Arkansas Single Parent Scholarship Fund (ASPSF) board members, donors and staff met this past week to celebrate 25 years of service helping to improve the quality of life for single parents in the state. The event was held in the Great Hall, Crystal Bridges Museum of American Art, Bentonville, AR, Monday, October 19.
Statistically, nearly one in five Arkansas families are led by single parents, of which 76 percent are single mothers. An estimated 55 percent of single-parent families are officially below the poverty line.
“We believe single-parent families that are led by skilled and educated mothers and fathers have a much greater opportunity to achieve self-sufficiency and a better quality of life, generation after generation,” the website noted. “A skilled workforce also helps the economic condition of our communities and boosts our state’s ability to compete in the global market,” the narrative continued.
Since its inception in 1990, ASPSF has helped over 38,000 single parents attain higher education opportunities and funded over $22 million in higher education scholarships to assist low-income single parents complete their post-secondary education in preparation for skilled employment.
A comprehensive follow-up study completed in 2014 showed an 88 percent retention and graduation rate by scholarship recipients. Those scholarship recipient graduates now reflect a 67 percent employment rate at above poverty level income among working graduates.
Thirty-three percent of scholarship recipients who graduated from post-secondary programs continued in school to further their education, an added benefit to the scholarship recipient families and to the state, statistics show.
There are currently affiliate organizations in all 75 counties being served by a team of four field representatives who live and work in different regions of the state. The southwest Arkansas region is represented by Jamie Marshall, who lives in Dierks.
Marshall noted that since ASPSF is a 501 ( c ) 3 corporation, all money collected at both the state and affiliate levels are completely tax deductable. Moreover, any money collected through donations, gifts or fund raisers are matched by grants from the state organization.
Scholarships are funded in various amounts, depending on the local affiliate’s fundraising success. Scholarship amounts range from approximately $500 per semester to as much as $1,000 per semester. Normally, scholarships are renewed as long as a student notifies the local affiliate of plans to continue for another semester and maintains a 2.5 grade point average (gpa).
The program was devoted to honoring the students who have achieved their education goals and to thank sponsors and contributors, as well as volunteers and board members, who make the program successful. ASPSF is governed by a diverse board comprised of 21 members from across the state. These volunteers give their time and service to help meet the goal of improving the lives of scholarship recipients and the lives of generations following the recipients by helping them those students achieve their educational goals.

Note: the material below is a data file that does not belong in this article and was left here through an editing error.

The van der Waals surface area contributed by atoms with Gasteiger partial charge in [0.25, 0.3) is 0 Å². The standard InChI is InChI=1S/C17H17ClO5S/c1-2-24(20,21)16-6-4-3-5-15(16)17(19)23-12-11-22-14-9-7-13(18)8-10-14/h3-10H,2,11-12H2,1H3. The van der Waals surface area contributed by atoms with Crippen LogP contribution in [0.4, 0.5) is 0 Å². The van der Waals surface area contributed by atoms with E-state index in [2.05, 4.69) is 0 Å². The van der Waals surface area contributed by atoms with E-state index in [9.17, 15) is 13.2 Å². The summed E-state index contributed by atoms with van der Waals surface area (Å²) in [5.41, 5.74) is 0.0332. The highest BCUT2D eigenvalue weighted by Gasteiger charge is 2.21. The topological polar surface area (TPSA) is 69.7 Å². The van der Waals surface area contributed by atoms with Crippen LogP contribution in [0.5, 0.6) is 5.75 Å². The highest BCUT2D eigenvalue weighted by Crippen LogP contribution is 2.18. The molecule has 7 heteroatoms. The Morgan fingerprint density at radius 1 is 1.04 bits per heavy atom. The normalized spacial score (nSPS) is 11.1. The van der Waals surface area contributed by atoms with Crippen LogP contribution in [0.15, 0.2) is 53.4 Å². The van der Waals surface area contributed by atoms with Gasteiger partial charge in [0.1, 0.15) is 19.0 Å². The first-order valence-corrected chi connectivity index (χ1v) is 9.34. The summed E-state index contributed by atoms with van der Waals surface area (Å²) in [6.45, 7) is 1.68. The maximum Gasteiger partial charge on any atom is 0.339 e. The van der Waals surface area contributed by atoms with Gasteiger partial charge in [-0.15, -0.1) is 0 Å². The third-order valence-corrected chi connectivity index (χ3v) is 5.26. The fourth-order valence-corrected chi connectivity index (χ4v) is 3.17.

Hundreds of volunteers throughout the state serve on local affiliate’s boards or work on fund-raising events each year.
Additionally, county affiliates raise funds through projects directed by the local organization’s volunteer board. All monies raised locally are matched by the ASPSF through a series of match and challenge grants funded by corporations and individuals.
As scholarship funding continues to grow, more students are able to benefit from the program. In Montgomery County, seven students received $3,250 in scholarships in the first year of operation (2000), while the amount grew to $3,750 in 2015.
Overall, 200 students in Montgomery County have benefited from scholarship help in the amount of slightly more than $95,176..
Howard County entered the scholarship program in 2007 with two awards in the amount of $500 each. The total for 2015 was $3,750 in awards, shared by 9 students. The total awards for the program since its beginning has now reached $26,802 and has benefitted 66 single parents.
Pike County Single Parent Scholarship Fund began operating as a part of Clark County SPSF beginning in 2010. Prior to that time the program was a standalone project. Guidelines for Pike County call for funding to be awarded through grants from Entergy and the Arkansas Department of Higher Education (ADHE).
One Pike County single parent received a $500 scholarship in 2010 while three students shared $949 in 2015. The total funding for Pike County Single Parent Scholarships has been $49,629 since the beginning of the program.
Scholarship applications are now being accepted for the 2016 spring semester, according to Marshall. Deadlines and scholarship amounts for Montgomery County are due by January 10, 2016 in the following amounts: Full time (12+ hours), $600 and part-time (11-hours or less) $300.
Howard County student applications must be submitted by Dec. 1, 2015. Full-time students (12 hours or more) $500 and part-time (less than 12-hours) $250.
Pike County student applications are due by Feb. 15, 2013. Funds for these scholarships are divided evenly from funding by ADHE and Entergy. Presently, ADHE contributes $687.12 and Entergy $500. If only one student applies from Pike County the entire amount is awarded to that student.
More information can be found on the ASPSF website at: www.aspsf.org. Both scholarship applications and contribution information are linked for online use.